Taeia Kaley-Dolan was sick for two years before she realized she had cannabis hyperemesis syndrome.
In 2014, she began smoking weed for anxiety and depression following the death of her brother. Soon, she started retching up mucous and feeling intense abdominal pain. "I could feel my heartbeat in my stomach," Kaley-Dolan describes. "I blamed it on stress. I basically continued to smoke to take more of the edge off." But it got worse. The daily nausea began to kick in, then the vomiting. It felt like a flu that wouldn't go away.
"I went all day puking, wondering what I could do to stop it," she says. The now 19-year-old Ohioan realized hot baths or showers, plus weed, made her feel better, especially given cannabis’ capacity for suppressing nausea.
Unfortunately, the relief that weed and warm water brought her didn’t last. Kaley-Dolan started smoking more, and getting sick at least twice as often. She went to the hospital for tests that left both her and doctors clueless. She lost jobs and friends, missed school, and couldn't leave the house for more than a couple hours without having to bolt to a bathroom. She went from smoking a gram or two per week, to about half an ounce; cannabis was the only thing that relieved her symptoms. Unbeknownst to her, it was also the reason she was sick.
"I stand by the medical properties of cannabis so much; I respect what it's done for so many people, so I didn't know what I was doing wrong," she says. "Finally I came across [an] article about cannabinoid hyperemesis syndrome." It described her symptoms to a T.
In recent months, cannabis hyperemesis syndrome has picked up more media attention, especially around the turn of the year. (Kaley-Dolan, however, found out about it in April 2017.) As a purported phenomenon unfolding in states with newly legal cannabis, such as Colorado and Washington, it's still unclear how prevalent the syndrome actually is. With sensational headlines in international publications calling it a "mysterious" and "bizarre" vomiting condition that compels victims to take hot baths and visit the emergency room, little is known about cannabis hyperemesis syndrome beyond its connection to weed. More nuanced takes on the syndrome are rare, but they point to other factors like specific strain qualities, molds and pesticides, or particular terpenes.
There were no documented cases of cannabis (or cannabinoid) hyperemesis syndrome before 2004. "I started to dig into it, and my boyfriend and I found a bunch of these articles about azadirachtin poisoning," says Kaley-Dolan.
Azadirachtin is an organic pesticide extracted from neem oil. It's approved by the Organic Materials Review Institute (OMRI), which means it's vastly safer to use than nastier, inorganic pesticides like myclobutanil. Considered the lesser of many evils, it became popular with conscientious cannabis farmers in the early aughts — around 2004.
"More so recently you see a lot of these people with this syndrome and they're stuck thinking it's the cannabis, but it's not; it's the azadirachtin poisoning,” says Kaley-Dolan. “It builds up in your system over time and that's what's toxic, and your body rejects it by throwing it up. The reason the cannabis works so well is that it's antiemetic; it makes you not nauseous. You feel better, but over time, the azadirachtin levels in your body overpower all the antiemetic properties of cannabis. That's what happened to me. I smoked until I couldn't smoke any more."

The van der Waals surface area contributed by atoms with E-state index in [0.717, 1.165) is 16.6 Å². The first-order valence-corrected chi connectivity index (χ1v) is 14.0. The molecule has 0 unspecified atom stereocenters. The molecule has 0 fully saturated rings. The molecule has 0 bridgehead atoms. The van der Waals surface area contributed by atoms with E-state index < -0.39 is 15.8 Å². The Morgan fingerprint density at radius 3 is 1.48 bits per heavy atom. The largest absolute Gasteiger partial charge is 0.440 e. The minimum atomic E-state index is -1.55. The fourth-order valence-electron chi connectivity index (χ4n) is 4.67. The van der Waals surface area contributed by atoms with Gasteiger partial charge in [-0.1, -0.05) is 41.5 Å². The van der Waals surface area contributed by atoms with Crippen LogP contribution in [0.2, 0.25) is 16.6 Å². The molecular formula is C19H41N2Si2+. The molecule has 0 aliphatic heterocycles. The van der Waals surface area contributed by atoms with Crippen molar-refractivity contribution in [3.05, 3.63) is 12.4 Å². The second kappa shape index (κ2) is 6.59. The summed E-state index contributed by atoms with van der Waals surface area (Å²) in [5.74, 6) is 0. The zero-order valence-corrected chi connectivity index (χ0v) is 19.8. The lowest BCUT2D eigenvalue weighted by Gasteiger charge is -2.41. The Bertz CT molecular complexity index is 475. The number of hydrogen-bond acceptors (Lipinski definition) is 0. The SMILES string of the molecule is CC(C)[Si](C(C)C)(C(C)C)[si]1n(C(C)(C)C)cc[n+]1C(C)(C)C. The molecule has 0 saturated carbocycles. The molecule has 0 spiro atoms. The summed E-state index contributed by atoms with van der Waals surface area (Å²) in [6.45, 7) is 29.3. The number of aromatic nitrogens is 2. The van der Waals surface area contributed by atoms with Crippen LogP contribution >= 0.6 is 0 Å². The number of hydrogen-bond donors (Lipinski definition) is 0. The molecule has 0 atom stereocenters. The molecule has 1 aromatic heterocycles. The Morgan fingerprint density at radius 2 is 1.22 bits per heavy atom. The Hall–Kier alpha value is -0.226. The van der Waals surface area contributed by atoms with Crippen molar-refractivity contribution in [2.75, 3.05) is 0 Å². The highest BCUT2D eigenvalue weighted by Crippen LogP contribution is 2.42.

In May, Kaley-Dolan tried going to prom. She got all dressed up in an effort to enjoy the last bit of high school, but regrettably she got sick again and was finally hospitalized. Completely dehydrated from vomiting, she admitted to the hospital staff in Auburn, Ohio — where a limited medical marijuana law applies only to those with qualifying conditions — that she'd been smoking black market weed. She's since been off cannabis, and on a number of pharmaceuticals to treat not just her remaining nausea, but also tangential conditions she'd developed on account of unintentionally poisoning herself for two years.
To get the word out about the distinction between cannabis hyperemesis syndrome and azadirachtin poisoning, Kaley-Dolan’s boyfriend Maxwell Phillips sent a link to Instagram celebrity Tony Greenhand, who's famous for making "smokeable art" out of joints and blunts. Greenhand reposted it, garnering hundreds of likes and comments.
"Cannabis hyperemesis is not a thing," Greenhand wrote in an email to MERRY JANE. "What we think is cannabis hyperemesis IS [actually] azadirachtin poisoning. Cannabis hyperemesis was invented due to the symptoms created from azadirachtin poisoning."
I have always loved smoking cannabis. I spend most my days smoking, it helps me sleep and think and eat things like a sprinkled donut, but sometimes cannabis will make me feel sick. I will have back pain, or stomach pain, or there will be a buildup of air in my chest that can be both uncomfortable and painful. This is known as cannabis hypermesis syndrome, however I don't believe cannabis is the cause. Instead I think a common pesticide, Azadirachtin, is to blame. Do you use Azamax or Azatrol in your garden? Linked in my bio is an article about the symptoms of cannabis hypermesis and how they correlate with the symptoms of Azadirachtin poisoning. The first Cannabis hypermesis case was in 2004 when Azadirachtin was approved for use in the USA. You may have smoked this without knowing as most states recreational or medical systems do not have a testing system in place for pesticides. I would like to have an open discussion about this in the comments. Do you use a product with Azadirachtin in your grow? Have you felt sick after smoking cannabis? (Thank you to @maxwelll_17 for the link)👇👇#creativerolling #growyourown
Neem oil, from which azadirachtin is derived, is a common pesticide and fungicide that's been used in cannabis farming for many years to ward off spider mites, invasive bacteria, and other pests. However, neem oil can be difficult to apply and needs to be kept warm in order to remain a liquid. "If sprayed on cannabis flowers, neem oil does not dissolve or evaporate for long periods of time, directly affecting the naturally occurring oils and terpenes," explains Greenhand, a former cannabis grower. "In its concentrated form, azadirachtin does not solidify at room temperature and is easier to apply.”
Azadirachtin products like Azatrol, Azamax, and Azasol are supposed to stay on the plant residually for about 21 days. Typically, they shouldn't be sprayed after the fourth week of the grow cycle, but some growers spray later if they have an infestation. That means the chemicals might still be on the plant by the time it gets to the consumer.
"I've never met a grower who, at the very least, doesn't use neem oil," says Brandon Neff, a medical marijuana farmer from Oregon. "A lot of other people in my area use Azamax and other products. It's something no grower really wants to have to use, but when I try to go and use the beneficial bug route [using insects to deter more destructive pests], sometimes the mites are more resilient. It's a bad issue: You don't want to harm the plant, but no grower wants to be responsible for additional harm to the patient. We only want to help heal."